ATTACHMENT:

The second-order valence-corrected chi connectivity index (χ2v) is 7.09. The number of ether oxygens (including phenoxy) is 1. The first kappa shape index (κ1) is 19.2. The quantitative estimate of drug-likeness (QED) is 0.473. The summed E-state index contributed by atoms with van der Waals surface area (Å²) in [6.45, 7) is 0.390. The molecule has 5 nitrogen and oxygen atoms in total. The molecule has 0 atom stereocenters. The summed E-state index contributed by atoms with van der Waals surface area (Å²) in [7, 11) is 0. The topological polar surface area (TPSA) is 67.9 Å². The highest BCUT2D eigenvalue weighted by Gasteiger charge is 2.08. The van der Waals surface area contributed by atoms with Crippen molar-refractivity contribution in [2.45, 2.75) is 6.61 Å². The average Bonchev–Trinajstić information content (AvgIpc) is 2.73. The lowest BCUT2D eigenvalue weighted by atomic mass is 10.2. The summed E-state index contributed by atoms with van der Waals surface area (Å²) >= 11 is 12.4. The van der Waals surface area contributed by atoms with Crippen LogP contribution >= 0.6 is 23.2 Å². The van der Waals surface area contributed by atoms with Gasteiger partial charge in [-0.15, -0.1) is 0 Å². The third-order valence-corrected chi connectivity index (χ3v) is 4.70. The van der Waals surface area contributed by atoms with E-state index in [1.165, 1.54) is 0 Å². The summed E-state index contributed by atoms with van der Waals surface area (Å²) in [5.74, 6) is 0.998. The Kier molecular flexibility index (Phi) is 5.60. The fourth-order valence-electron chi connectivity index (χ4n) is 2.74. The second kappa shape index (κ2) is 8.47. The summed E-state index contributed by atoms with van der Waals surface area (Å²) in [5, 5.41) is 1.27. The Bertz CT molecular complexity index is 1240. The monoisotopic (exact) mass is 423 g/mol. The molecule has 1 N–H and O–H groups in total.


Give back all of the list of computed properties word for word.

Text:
The second-order valence-corrected chi connectivity index (χ2v) is 7.09. The number of ether oxygens (including phenoxy) is 1. The first kappa shape index (κ1) is 19.2. The quantitative estimate of drug-likeness (QED) is 0.473. The summed E-state index contributed by atoms with van der Waals surface area (Å²) in [6.45, 7) is 0.390. The molecule has 5 nitrogen and oxygen atoms in total. The molecule has 0 atom stereocenters. The summed E-state index contributed by atoms with van der Waals surface area (Å²) in [7, 11) is 0. The topological polar surface area (TPSA) is 67.9 Å². The highest BCUT2D eigenvalue weighted by Gasteiger charge is 2.08. The van der Waals surface area contributed by atoms with Crippen molar-refractivity contribution in [2.45, 2.75) is 6.61 Å². The average Bonchev–Trinajstić information content (AvgIpc) is 2.73. The lowest BCUT2D eigenvalue weighted by atomic mass is 10.2. The summed E-state index contributed by atoms with van der Waals surface area (Å²) >= 11 is 12.4. The van der Waals surface area contributed by atoms with Crippen LogP contribution >= 0.6 is 23.2 Å². The van der Waals surface area contributed by atoms with Gasteiger partial charge in [-0.15, -0.1) is 0 Å². The third-order valence-corrected chi connectivity index (χ3v) is 4.70. The van der Waals surface area contributed by atoms with E-state index in [1.165, 1.54) is 0 Å². The summed E-state index contributed by atoms with van der Waals surface area (Å²) in [5.74, 6) is 0.998. The Kier molecular flexibility index (Phi) is 5.60. The fourth-order valence-electron chi connectivity index (χ4n) is 2.74. The second kappa shape index (κ2) is 8.47. The summed E-state index contributed by atoms with van der Waals surface area (Å²) in [5, 5.41) is 1.27. The Bertz CT molecular complexity index is 1240. The monoisotopic (exact) mass is 423 g/mol. The molecule has 1 N–H and O–H groups in total.